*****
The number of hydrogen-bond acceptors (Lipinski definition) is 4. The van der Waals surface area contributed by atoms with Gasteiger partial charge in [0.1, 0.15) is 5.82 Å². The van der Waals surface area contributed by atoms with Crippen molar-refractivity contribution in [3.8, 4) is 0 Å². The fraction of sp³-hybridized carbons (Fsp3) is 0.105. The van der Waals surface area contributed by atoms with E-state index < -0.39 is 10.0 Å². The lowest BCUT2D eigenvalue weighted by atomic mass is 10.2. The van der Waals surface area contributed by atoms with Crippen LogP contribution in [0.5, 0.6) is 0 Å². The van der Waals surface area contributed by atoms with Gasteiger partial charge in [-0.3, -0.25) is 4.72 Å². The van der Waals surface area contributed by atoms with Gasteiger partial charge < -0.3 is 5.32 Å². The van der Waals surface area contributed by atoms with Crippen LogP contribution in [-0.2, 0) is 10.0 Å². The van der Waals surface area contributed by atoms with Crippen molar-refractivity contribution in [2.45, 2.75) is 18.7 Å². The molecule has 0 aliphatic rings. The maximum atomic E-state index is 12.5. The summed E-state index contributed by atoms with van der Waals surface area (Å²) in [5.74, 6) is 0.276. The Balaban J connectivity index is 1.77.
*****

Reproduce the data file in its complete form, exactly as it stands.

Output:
The number of hydrogen-bond acceptors (Lipinski definition) is 4. The van der Waals surface area contributed by atoms with Gasteiger partial charge in [0.1, 0.15) is 5.82 Å². The van der Waals surface area contributed by atoms with Crippen molar-refractivity contribution in [3.8, 4) is 0 Å². The fraction of sp³-hybridized carbons (Fsp3) is 0.105. The van der Waals surface area contributed by atoms with E-state index < -0.39 is 10.0 Å². The lowest BCUT2D eigenvalue weighted by atomic mass is 10.2. The van der Waals surface area contributed by atoms with Crippen LogP contribution in [0.5, 0.6) is 0 Å². The van der Waals surface area contributed by atoms with Gasteiger partial charge in [-0.3, -0.25) is 4.72 Å². The van der Waals surface area contributed by atoms with Gasteiger partial charge < -0.3 is 5.32 Å². The van der Waals surface area contributed by atoms with Crippen LogP contribution in [-0.2, 0) is 10.0 Å². The van der Waals surface area contributed by atoms with Crippen molar-refractivity contribution in [2.45, 2.75) is 18.7 Å². The molecule has 0 aliphatic rings. The maximum atomic E-state index is 12.5. The summed E-state index contributed by atoms with van der Waals surface area (Å²) in [5.74, 6) is 0.276. The Balaban J connectivity index is 1.77.